(Also, I suggest you try to set up a dev environment for OCL sooner rather than later so that if the existing instructions turn out to be incorrect, we can get those updated for you before you start to work in earnest.)

PS- I’m very excited that someone is able to contribute some fixes to OCL, because there’s a backlog of little things that would improve its usability a lot for us, and there just hasn’t been anyone available to look at it!

Hi @ash082342 and @andersont, happy new year! I’m checking in to see how things are going, and if you’re ready to start working on Open Concept Lab.

Right before breaking for the holidays, @paynejd, @ball, and I worked on a list of improvements to make to OCL, which we prioritized and labeled as “good for students” vs not. (“Not for students” in this context means we expect it to involve a bunch of slow-moving design discussions.)

We wrote down our thoughts in this google doc:

If you are ready to start picking things up, then Ellen, Jon, and I will prioritize moving things from this doc into actual github issues that can be picked up and worked on.

Let us know!

Happy new year!

@ash082342 and I are back from break and are ready to work on stuff that you see fit.

Welcome back.

I suggest getting started by picking up the first issue that’s in the OCL UI Tweaks google doc I linked above.

Basically the idea is that when you do a search, you see some results, and also there are checkboxes on the left side to further filter. But after checking those boxes, you have to go press a button to trigger the search again. Instead, we’d like the search to be auto-triggered when you toggle any of the checkboxes.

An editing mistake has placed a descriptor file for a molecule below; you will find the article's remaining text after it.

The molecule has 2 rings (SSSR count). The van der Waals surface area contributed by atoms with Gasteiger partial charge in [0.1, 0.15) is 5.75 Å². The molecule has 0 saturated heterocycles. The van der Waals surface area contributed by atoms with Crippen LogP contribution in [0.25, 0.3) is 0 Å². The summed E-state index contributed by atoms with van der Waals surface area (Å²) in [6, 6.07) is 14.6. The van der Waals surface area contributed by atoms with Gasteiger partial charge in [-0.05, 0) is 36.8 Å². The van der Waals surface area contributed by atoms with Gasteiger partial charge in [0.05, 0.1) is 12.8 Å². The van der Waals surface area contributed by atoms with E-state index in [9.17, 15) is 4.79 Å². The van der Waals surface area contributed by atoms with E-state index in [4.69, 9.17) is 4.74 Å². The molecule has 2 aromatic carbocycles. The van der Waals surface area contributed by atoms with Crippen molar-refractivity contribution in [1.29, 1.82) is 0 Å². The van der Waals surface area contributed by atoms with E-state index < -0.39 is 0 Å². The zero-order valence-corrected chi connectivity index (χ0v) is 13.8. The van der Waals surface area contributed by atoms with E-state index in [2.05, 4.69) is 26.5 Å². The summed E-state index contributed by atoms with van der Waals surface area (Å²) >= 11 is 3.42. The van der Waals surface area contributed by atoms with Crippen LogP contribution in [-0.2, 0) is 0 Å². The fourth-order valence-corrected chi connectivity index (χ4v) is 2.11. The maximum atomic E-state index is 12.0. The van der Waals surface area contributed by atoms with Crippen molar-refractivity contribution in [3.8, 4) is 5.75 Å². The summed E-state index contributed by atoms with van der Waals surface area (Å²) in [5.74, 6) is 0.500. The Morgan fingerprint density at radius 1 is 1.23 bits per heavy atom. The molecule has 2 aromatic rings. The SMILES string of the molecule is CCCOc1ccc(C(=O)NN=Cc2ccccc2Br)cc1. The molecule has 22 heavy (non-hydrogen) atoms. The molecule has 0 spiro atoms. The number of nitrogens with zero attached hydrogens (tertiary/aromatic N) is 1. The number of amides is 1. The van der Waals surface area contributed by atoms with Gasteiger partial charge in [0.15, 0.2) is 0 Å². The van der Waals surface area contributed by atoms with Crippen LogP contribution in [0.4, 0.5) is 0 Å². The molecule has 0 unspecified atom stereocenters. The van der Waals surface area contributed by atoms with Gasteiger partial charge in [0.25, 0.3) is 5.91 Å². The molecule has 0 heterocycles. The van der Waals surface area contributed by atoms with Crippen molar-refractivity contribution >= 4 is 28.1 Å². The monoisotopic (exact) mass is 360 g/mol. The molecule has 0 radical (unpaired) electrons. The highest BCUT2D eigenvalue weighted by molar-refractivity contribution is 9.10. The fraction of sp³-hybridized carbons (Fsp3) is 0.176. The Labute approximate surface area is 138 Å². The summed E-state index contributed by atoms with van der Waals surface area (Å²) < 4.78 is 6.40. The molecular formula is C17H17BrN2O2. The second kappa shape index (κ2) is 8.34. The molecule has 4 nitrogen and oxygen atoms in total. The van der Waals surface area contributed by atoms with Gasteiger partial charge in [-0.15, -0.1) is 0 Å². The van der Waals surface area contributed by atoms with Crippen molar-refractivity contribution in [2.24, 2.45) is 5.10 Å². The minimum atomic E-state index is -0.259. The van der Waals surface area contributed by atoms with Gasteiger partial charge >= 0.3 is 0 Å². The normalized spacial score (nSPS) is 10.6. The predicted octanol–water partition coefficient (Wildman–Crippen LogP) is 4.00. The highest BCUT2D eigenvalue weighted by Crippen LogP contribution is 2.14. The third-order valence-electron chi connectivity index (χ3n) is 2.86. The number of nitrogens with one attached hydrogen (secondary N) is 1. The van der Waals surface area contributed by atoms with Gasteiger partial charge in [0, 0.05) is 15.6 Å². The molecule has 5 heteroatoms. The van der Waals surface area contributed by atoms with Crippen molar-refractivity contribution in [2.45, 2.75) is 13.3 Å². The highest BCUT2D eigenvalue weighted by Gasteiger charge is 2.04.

(If you want, once you’ve had a chance to check out the code and poke around, we can touch base on a call and talk about this and other improvements.)

@paynejd, which github repo should we create this as an issue in?

Hi all, we have been creating all tickets in the oclapi repository. Thank you for your support on this!

Cheers, Jon


We have been keeping an eye on the oclapi issue tracker and could not find one for the auto-search (or most of the issues in the Google doc). Should we begin working on things straight from the doc or wait until a ticket is made?

Sorry for the delay in that. I will create the first couple of those tickets now.

But yes, you can begin working on things straight from the doc, and ask any questions here.

I created two github issues for now:

We can create more after Jon/Ellen/me touch base next.

Sounds good. Thank you. We should be working on them more frequently now since we have more time.

We have been having lots of trouble with docker (using the instructions on the readme on GitHub) and specifically docker-compose up command. We are getting the following error:

“ERROR: Version in”./docker-compose.yml" is unsupported. You might be seeing this error because you’re using the wrong Compose file version. Either specify a version of “2” (or “2.0”) and place your service definitions under the ‘services’ key or omit the ‘version’ key and place your service definitions a the root of the file to use version 1" For more on the Compose file format versions, see

Any help is greatly appreciated!

Where are you running this command from?

I just ran docker-compose up from /oclapi/django-nonrel/ocl in a just-updated checkout, and it worked for me.

I am running Docker version 1.13.1, build 092cba3.

Are you doing something different?

We fixed that error and are working on more. Docker is still giving us a lot of trouble. Hopefully we will have it set up tonight.

We are having issues with named volumes when running docker-compose up. We also have docker version 1.13.1, API version 1.26, Go version go1.7.5, Git commit 092cba3, OS/Arch linux/amd64…

The original error we got we may have fixed by changing the docker-compose.yml to be version 2.1 and by changing every instance of $ to $$. This led us to the named volumes error.